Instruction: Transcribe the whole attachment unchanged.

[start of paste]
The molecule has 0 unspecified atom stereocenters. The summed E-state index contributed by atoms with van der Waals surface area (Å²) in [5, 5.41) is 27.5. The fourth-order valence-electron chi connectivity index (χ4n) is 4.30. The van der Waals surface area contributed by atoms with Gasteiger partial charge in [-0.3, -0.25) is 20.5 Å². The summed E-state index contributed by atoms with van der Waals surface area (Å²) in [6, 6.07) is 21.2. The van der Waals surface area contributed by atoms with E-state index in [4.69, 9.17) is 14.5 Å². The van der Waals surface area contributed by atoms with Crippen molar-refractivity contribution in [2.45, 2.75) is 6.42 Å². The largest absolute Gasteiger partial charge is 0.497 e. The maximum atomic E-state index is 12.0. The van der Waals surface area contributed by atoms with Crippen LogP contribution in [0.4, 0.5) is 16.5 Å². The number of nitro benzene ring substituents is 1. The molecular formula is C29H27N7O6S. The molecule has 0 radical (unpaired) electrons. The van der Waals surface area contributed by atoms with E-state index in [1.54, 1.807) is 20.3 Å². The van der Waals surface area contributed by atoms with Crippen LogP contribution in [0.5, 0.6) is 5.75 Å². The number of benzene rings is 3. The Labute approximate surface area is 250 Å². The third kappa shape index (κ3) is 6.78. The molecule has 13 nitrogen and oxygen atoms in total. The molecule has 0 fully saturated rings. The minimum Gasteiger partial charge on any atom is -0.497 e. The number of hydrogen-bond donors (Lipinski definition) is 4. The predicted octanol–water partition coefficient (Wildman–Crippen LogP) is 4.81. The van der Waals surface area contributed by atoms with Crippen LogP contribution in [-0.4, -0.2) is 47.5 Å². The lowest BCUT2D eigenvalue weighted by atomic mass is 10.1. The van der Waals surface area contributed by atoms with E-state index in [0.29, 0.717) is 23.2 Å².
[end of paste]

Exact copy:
The molecule has 0 unspecified atom stereocenters. The summed E-state index contributed by atoms with van der Waals surface area (Å²) in [5, 5.41) is 27.5. The fourth-order valence-electron chi connectivity index (χ4n) is 4.30. The van der Waals surface area contributed by atoms with Gasteiger partial charge in [-0.3, -0.25) is 20.5 Å². The summed E-state index contributed by atoms with van der Waals surface area (Å²) in [6, 6.07) is 21.2. The van der Waals surface area contributed by atoms with E-state index in [4.69, 9.17) is 14.5 Å². The van der Waals surface area contributed by atoms with Crippen molar-refractivity contribution in [2.45, 2.75) is 6.42 Å². The largest absolute Gasteiger partial charge is 0.497 e. The maximum atomic E-state index is 12.0. The van der Waals surface area contributed by atoms with Crippen LogP contribution in [0.4, 0.5) is 16.5 Å². The number of nitro benzene ring substituents is 1. The molecular formula is C29H27N7O6S. The molecule has 0 radical (unpaired) electrons. The van der Waals surface area contributed by atoms with E-state index in [1.54, 1.807) is 20.3 Å². The van der Waals surface area contributed by atoms with Crippen LogP contribution in [0.5, 0.6) is 5.75 Å². The number of benzene rings is 3. The Labute approximate surface area is 250 Å². The third kappa shape index (κ3) is 6.78. The molecule has 13 nitrogen and oxygen atoms in total. The molecule has 0 fully saturated rings. The minimum Gasteiger partial charge on any atom is -0.497 e. The number of hydrogen-bond donors (Lipinski definition) is 4. The predicted octanol–water partition coefficient (Wildman–Crippen LogP) is 4.81. The van der Waals surface area contributed by atoms with Crippen LogP contribution in [-0.4, -0.2) is 47.5 Å². The lowest BCUT2D eigenvalue weighted by atomic mass is 10.1. The van der Waals surface area contributed by atoms with E-state index in [0.29, 0.717) is 23.2 Å².